In his review of my book Wizard: The Life and Times of Nikola Tesla(Nature 388, 135–136; 1997), L. Pearce Williams says that “no evidence is presented that [Tesla's] mathematical competence was at the level of contemporary mathematicians or even his fellow ‘electricians’”. I find this claim difficult to understand.
In 1937, Tesla was nominated for a Nobel prize in physics for his fundamental equations explaining AC polyphase systems, and his application of mathematical principles to his various inventions was acknowledged by Ambrose Fleming, Lord Kelvin, Ernest Rutherford, W. H. Eccles, Niels Bohr and Albert Einstein, among others.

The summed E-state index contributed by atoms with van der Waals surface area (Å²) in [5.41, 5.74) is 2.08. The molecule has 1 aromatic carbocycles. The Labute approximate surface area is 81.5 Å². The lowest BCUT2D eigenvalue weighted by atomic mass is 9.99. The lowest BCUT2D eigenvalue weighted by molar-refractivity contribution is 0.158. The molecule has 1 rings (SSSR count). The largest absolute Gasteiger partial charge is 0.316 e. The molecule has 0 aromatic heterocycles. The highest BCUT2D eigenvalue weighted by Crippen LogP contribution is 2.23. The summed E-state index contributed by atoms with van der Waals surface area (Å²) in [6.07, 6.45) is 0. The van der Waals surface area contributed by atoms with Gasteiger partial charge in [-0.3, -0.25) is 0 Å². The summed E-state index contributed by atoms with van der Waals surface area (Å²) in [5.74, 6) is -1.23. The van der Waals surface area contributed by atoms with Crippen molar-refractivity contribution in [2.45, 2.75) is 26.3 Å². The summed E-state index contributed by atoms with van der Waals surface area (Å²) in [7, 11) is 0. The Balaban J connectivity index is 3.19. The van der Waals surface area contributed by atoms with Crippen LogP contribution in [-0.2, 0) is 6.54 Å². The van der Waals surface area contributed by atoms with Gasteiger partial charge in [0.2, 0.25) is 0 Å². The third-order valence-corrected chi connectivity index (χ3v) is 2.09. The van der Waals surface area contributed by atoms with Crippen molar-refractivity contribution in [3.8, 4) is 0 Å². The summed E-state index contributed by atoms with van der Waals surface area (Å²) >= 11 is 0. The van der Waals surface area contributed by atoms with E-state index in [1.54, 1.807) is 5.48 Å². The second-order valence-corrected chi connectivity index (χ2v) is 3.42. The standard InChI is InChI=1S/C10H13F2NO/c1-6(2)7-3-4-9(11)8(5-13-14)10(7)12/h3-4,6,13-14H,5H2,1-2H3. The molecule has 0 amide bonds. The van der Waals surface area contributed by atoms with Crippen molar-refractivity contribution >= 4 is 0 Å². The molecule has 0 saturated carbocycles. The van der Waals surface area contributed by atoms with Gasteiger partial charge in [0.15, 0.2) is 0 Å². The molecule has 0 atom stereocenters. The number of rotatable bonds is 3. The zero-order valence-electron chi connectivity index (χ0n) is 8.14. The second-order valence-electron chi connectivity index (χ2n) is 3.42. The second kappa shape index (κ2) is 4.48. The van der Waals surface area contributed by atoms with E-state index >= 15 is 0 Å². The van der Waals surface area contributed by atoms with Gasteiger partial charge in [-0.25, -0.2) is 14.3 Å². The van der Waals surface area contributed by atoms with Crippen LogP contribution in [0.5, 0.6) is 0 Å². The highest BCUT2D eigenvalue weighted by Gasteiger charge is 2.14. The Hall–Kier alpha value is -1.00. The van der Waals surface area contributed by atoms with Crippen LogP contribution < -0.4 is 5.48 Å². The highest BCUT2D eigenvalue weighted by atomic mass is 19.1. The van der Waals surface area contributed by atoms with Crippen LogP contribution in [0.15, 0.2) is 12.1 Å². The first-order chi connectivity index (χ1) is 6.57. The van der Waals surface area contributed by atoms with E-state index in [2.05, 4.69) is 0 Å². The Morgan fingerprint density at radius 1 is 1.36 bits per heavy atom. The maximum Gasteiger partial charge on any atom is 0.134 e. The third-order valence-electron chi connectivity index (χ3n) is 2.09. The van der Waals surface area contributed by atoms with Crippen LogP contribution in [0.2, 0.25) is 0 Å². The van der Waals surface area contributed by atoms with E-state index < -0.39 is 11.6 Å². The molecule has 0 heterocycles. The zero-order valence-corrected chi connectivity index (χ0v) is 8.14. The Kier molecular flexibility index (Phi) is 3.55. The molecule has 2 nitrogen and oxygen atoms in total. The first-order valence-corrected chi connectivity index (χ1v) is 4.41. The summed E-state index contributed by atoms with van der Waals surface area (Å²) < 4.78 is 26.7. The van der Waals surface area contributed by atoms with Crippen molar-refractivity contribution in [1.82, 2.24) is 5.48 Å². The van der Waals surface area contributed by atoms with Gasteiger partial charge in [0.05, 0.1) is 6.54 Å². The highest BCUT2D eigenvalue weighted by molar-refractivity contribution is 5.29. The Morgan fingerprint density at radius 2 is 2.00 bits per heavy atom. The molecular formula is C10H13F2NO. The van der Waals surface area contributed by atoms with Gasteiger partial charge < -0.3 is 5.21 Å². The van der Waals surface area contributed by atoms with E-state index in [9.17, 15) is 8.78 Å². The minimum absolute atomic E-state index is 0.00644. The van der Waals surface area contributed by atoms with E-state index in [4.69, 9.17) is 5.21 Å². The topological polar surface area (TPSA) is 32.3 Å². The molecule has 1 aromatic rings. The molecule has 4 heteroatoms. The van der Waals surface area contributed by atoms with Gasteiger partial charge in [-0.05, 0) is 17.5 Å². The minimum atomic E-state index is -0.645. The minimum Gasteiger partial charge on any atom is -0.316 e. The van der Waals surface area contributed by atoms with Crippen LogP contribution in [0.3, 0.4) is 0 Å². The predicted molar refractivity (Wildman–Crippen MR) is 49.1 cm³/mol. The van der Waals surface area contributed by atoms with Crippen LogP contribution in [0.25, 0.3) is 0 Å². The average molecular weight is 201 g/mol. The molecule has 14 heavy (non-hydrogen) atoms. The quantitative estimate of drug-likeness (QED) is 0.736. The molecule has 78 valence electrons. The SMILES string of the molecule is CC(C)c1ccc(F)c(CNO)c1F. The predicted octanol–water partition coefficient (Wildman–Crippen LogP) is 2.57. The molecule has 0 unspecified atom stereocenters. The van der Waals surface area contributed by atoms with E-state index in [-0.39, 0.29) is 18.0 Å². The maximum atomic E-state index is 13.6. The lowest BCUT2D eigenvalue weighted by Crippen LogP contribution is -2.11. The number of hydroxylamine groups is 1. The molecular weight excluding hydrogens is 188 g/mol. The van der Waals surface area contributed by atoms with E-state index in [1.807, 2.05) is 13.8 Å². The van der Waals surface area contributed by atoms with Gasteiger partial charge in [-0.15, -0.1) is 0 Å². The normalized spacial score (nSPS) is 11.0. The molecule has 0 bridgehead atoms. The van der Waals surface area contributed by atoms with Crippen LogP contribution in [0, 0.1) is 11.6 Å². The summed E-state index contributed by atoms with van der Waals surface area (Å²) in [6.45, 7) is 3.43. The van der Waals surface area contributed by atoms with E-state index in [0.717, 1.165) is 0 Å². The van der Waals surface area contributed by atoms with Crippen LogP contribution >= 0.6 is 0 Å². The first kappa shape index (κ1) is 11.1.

Also, the statement that I “always” portray Tesla in a favourable light is incorrect. His financial deception of John Jacob Astor, his breach of contract with J. P. Morgan and his self-destructive tendencies and their link to the death of his older brother are just some of Tesla's quirks, mistakes, foibles or miscalculations that I pointed out.